Thursday, 31 March 2016

A Tale of two kebabs

If we had been playing the 'things that you haven't done that everyone else has' game then The Ewing's drunken confession, as we queued outside Weymouth's Surfside Diner in the early hours of the morning last September, that she had never eaten a kebab might have won her the prize.

While she might have nabbed a few congealed strands of doner meat covered in burger sauce from my mixed special I still considered her kebab maidenhood firmly intact, and where better to pop her pickled chilli than L'As du Fallafel in the Marais, centre of Paris' buzzing Jewish Quarter.

Excitingly they offered Israeli beer, although sadly Maccabee All Malt turned out to be rather like the naughties band bearing part of its name - rather flat and too sweet. I kept my jaded palate entertained before lunch arrived by eating their salty, smoky homemade harissa paste by the teaspoon.

On the face of it, falafel have an unfortunate worthiness about them. They’re made from chickpeas for a start, surely the least inspiring of peas; they contain vaguely healthy looking green bits; and, to top it all, are naturally gluten free and suitable for vegans. Superfood or just super boring?

Thankfully, here they are just super delicious; served crisp and greaseless from the fryer, the steaming morsels gently perfume the air with the sweet garlic and cumin as you break each fluffy ball open. While it’s debatable how healthy anything deep fried in oil can really be, the finished nuggets still have enough worthiness about them to make them feel like they are doing you some good. Doused in harissa and washed down with beer perhaps less so.

My exotic sounding 'cocktail of mixed meats', a combination of grilled chicken, turkey, chicken liver and lamb, was certainly a majestic mix. Particularly interesting was the chicken liver; I’m not sure I’d want a whole plate of it but the soft, offally nuggets made a nice contrast to the smoky chunks of meat. 

And while the polystyrene plate and plastic cutlery gave it the requisite air of being two in the morning outside the kebab van, hoping you’ve still got enough cash for the taxi, here the food was far better and there were no fists flying or associated gutter-side dramas...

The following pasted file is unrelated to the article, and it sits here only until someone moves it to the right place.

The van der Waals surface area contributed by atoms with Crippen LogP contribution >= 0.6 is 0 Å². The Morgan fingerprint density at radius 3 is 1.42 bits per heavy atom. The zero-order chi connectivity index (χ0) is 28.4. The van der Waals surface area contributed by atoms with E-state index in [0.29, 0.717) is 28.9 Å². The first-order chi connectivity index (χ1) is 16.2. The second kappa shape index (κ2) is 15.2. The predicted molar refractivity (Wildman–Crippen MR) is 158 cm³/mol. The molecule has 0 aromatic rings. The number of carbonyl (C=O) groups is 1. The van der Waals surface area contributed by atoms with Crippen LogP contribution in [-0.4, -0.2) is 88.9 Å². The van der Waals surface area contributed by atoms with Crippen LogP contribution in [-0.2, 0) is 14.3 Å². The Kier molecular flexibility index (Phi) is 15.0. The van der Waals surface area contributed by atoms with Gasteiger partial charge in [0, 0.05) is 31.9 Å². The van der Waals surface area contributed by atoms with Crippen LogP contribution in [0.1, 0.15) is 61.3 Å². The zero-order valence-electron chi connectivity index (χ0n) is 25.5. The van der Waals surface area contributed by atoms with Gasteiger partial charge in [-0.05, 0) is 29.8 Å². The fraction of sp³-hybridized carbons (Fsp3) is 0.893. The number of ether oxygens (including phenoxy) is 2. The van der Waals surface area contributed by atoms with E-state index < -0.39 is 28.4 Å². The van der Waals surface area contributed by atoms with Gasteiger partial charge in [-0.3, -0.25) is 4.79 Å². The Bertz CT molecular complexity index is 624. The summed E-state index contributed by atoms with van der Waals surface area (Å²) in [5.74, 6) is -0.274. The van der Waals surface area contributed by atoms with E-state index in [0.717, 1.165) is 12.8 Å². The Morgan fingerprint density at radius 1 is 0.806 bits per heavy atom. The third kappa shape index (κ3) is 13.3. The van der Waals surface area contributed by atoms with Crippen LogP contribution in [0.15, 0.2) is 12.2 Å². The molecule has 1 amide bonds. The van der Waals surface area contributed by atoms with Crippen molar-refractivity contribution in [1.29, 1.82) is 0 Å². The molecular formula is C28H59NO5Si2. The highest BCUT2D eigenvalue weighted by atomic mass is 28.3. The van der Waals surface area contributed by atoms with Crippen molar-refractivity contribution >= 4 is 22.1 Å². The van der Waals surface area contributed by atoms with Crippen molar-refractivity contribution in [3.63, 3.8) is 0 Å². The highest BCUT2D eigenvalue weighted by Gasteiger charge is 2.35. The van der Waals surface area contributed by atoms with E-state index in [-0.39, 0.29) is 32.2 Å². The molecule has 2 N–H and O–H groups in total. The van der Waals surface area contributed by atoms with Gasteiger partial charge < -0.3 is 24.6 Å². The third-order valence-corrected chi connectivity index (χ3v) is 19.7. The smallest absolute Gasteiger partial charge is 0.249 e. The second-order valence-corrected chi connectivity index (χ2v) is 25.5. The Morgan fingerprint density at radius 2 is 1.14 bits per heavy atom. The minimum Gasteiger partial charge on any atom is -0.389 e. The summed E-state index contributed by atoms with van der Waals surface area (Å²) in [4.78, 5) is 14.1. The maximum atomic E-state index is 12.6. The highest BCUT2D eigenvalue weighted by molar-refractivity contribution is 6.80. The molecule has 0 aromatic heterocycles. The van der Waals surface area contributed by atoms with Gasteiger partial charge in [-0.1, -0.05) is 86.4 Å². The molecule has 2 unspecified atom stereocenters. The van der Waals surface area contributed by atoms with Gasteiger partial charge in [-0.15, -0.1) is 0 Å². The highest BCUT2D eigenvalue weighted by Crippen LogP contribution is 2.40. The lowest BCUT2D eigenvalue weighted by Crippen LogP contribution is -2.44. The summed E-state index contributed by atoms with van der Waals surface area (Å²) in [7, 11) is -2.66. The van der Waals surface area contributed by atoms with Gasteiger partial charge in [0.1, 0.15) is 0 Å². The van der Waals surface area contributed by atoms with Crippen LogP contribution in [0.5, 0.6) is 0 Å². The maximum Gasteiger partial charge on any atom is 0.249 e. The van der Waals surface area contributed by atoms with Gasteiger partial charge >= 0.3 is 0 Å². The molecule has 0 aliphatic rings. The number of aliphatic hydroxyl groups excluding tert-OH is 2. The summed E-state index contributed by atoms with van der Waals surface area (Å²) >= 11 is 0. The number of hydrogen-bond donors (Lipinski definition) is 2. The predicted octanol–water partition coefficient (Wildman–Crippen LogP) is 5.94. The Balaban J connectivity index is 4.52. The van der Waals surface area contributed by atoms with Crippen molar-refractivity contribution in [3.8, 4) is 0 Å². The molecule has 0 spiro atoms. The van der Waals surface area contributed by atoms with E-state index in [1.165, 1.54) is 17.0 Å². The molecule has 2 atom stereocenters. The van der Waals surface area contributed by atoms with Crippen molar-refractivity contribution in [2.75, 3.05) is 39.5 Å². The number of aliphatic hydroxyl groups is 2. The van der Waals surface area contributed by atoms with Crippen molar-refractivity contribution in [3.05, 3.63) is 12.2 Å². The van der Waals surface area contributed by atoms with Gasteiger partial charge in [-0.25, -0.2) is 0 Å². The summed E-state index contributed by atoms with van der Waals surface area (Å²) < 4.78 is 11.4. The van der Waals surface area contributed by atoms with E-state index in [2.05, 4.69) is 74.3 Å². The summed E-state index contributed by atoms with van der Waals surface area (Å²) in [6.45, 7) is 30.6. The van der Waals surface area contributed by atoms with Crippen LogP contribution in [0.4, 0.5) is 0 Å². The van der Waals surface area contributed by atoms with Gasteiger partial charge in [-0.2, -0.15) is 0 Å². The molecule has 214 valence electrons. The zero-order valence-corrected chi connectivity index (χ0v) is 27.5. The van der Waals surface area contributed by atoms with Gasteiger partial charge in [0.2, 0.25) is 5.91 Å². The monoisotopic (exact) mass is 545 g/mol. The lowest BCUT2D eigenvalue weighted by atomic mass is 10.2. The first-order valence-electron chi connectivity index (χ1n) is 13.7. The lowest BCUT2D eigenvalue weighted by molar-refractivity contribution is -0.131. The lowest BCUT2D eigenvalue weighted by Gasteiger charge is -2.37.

Buoyed by a successful first sampling of mystery meat, we switched up our surroundings for our second kebab with a visit to Moroccan stalwart, Chez Omar. Also found in the Marais, this veritable institution has kept celebrities in couscous and roast lamb (lauded as the best in town by David Lebovitz) for years. And while its glory days may be long gone, still expect to see queues out the door at peak times.

Couscous often gets a bad rap, but that’s little wonder when most people’s experience is something stodgy and bland, straight out of a packet with Ainsley Harriot’s face on it. The real stuff is made from hand rolled pasta that is steamed, not soaked, three times using a couscoussier, or double chambered cooking pot. A lot of effort for something you can prepare at home by boiling the kettle, even if it does taste of sadness and dried herbs (and Ainsley has a lovely smile - TE).

I have to say, I was dubious it would all be worth the effort. But, in one of those very rare (ok, pretty much daily) occasions, I was happy to be proved wrong. Instead of the familiar close-textured gloop, this was buttery and ethereal, and the grains stayed fluffy and separate even when mixed with the juices of the accompanying chickpea and vegetable stew.

Alongside were skewers of good grilled lamb and even better merguez sausages; spicy sticks of juicy minced mutton flavoured liberally with cumin, coriander and chili pepper. They also provided their house harissa, smokier and less salty than L'As du Fallafel but with a pleasingly punchy afterburn.

The jury's still out on the Algerian wine, although you can see we didn't leave much evidence. Better was desert; a giant tray of brightly coloured sweetmeats that are left tableside with a pair of gold-plated tongs for you to PYO, a dangerous prospect with the Ewing around. 

Thankfully the sheer amount of sugar crammed into each morsel makes it hard to eat more than one, although I’m pretty sure my wife would have grabbed another luminous chunk of rosewater-perfumed wobbly loukum given half a chance. To drink try a glass of fresh mint tea, a reviving panacea after the sticky sweetness.

And, in case you were wondering, the Ewing was a fan. In fact, shawarma queue outside the Hello Boss van every Friday night for her mixed meat and cheesy chips (wishful thinking, but I had to get a terrible meat-based pun in somehow).

No comments:

Post a Comment